Should Roe v. Wade be overturned this year, North Carolina, the furthest Southeastern state not expected to swiftly ban abortion, according to study from the nonprofit Guttmacher Institute, could become a major regional destination for women who want to end their pregnancies.

Democratic activists warn that Republicans, who already control both chambers of the General Assembly, are close to having enough seats to override a veto from Democratic Gov. Roy Cooper.

Early voting wrapped up Saturday, and interviews with nearly two dozen people casting ballots revealed Democrats were far more concerned about the leaked draft decision and many agreed with Beasley's warning.

While the Democrats interviewed for this story all said they had planned on voting before the decision was made public, nearly all said they thought about it as they cast their ballots. And the presence of a handwritten lawn sign quoting the late Supreme Court Justice Ruth Bader Ginsburg on abortion at an early vote center Pittsboro served as a reminder of new intensity on the issue. "It's a decision she must make," the sign read, with the last two words underlined.

"We've marched, what can we do?" asked Jennifer Gillis, 71, shortly after casting her ballot in the Democratic primary there. "The emphasis should be to turn people out to vote - now. Forget going to the courthouse with a sign to protest."

North Carolina is a battleground state that has often left Democrats disappointed in federal races ever since Barack Obama's 2008 victory here. Voters here reelected Cooper in 2020 by 4.5 percentage points, while Joe Biden lost the state by just over 1 percentage point. Beasley is competing to win a Senate seat that will be left open by retiring Republican Sen. Richard Burr.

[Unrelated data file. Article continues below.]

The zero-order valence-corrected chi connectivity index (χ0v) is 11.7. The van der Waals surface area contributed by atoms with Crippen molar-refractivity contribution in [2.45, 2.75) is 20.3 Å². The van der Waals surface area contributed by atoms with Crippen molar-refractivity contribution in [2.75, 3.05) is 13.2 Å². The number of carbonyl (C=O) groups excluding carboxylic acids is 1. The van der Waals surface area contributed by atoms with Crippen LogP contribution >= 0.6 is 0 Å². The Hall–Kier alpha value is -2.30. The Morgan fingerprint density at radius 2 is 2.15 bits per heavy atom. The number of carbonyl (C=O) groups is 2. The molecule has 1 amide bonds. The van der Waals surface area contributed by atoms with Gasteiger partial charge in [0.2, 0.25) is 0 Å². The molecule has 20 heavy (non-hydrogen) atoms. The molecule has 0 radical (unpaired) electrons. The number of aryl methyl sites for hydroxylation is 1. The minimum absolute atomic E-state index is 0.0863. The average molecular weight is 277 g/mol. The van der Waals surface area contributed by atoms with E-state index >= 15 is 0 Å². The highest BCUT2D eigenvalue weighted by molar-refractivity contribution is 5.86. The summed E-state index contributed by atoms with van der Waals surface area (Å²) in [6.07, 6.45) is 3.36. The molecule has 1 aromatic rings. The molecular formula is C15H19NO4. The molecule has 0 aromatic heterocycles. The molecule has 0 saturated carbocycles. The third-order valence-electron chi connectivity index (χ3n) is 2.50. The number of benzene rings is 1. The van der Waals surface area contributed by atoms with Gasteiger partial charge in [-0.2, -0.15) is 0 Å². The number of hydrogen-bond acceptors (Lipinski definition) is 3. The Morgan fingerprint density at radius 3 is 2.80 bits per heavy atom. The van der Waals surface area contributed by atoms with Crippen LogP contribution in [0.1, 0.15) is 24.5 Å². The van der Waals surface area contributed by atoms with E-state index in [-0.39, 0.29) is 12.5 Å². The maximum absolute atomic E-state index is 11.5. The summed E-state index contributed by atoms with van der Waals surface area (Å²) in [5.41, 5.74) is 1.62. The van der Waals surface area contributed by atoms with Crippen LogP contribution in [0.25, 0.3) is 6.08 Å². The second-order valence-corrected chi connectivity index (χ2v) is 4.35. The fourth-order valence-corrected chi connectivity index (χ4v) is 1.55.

But Republicans are currently favored to hold the seat, according to nonpartisan analysts, in part due to Biden's unpopularity and concerns over issues such as inflation.

Privately, Republicans and some Democrats predict that the leaked abortion decision might not dramatically alter the midterms. But Beasley's approach represents an early example of a Democrat trying to energize a broader set of voters in a midterm year in which her party faces head winds.

Other Democrats are making a similar pitch. In Wisconsin, state Treasurer Sarah Godlewski, who is seeking the Democratic nomination for Senate, has released a TV ad focusing on abortion that ends with her saying: "As your senator, I will never sit by and allow our rights to be stripped away."

In North Carolina, for a Democrat to win statewide, strong turnout among Black voters as well as a significant share of suburban swing voters would likely be required.